The best product testing websites
We’ve tried plenty of sites over the years, but there are a select few that are legitimate and deliver what they promise.
Here’s our list of the best opportunities. Maximise your chances of being selected for a panel by joining as many of these as you can.
Review: Toluna is pretty much the best site for getting free products and rewards in exchange for your views. Simply create a free account then you can choose to start testing products or select various polls to answer.
How it works: To receive free products for testing, you can visit the ‘testing’ area of the site (under rewards), and apply to test products. If you are chosen to test the product then it will be sent out to you.
You get to the keep the items, in exchange for filling in a short survey about what you thought of the product.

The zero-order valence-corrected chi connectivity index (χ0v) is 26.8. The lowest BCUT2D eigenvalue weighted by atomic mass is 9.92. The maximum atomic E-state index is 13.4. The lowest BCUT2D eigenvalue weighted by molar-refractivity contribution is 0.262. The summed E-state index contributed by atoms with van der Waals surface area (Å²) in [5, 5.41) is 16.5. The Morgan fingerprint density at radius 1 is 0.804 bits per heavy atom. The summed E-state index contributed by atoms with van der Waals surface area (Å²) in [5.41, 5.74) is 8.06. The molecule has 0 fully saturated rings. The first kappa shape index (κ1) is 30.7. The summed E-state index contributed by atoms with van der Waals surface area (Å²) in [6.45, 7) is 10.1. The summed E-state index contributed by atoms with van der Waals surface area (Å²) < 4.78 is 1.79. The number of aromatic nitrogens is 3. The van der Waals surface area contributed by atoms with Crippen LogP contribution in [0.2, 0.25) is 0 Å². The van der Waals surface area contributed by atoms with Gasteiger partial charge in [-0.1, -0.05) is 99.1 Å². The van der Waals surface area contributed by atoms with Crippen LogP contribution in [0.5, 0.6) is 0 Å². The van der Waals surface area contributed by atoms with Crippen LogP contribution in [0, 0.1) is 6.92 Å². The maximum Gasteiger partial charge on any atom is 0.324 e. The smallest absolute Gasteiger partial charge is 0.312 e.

Example testing items: The goods on offer change all the time, but often include shower gel, toothpaste and cosmetics.
Likelihood of receiving products: Toluna generally have around 200–500 of each product to test and testers are chosen at random each time.
UPDATE: The Toluna testing area is frequently suspended as they shift their focus towards general paid online surveys (read our review of making money on Toluna). Create an account and keep an eye on their blog and emails for updates!
Review: UserTesting is awesome because it lets you test websites for money. Although you won’t be testing physical products, it’s really fun, pays well and the range of sites you get to test keeps you entertained.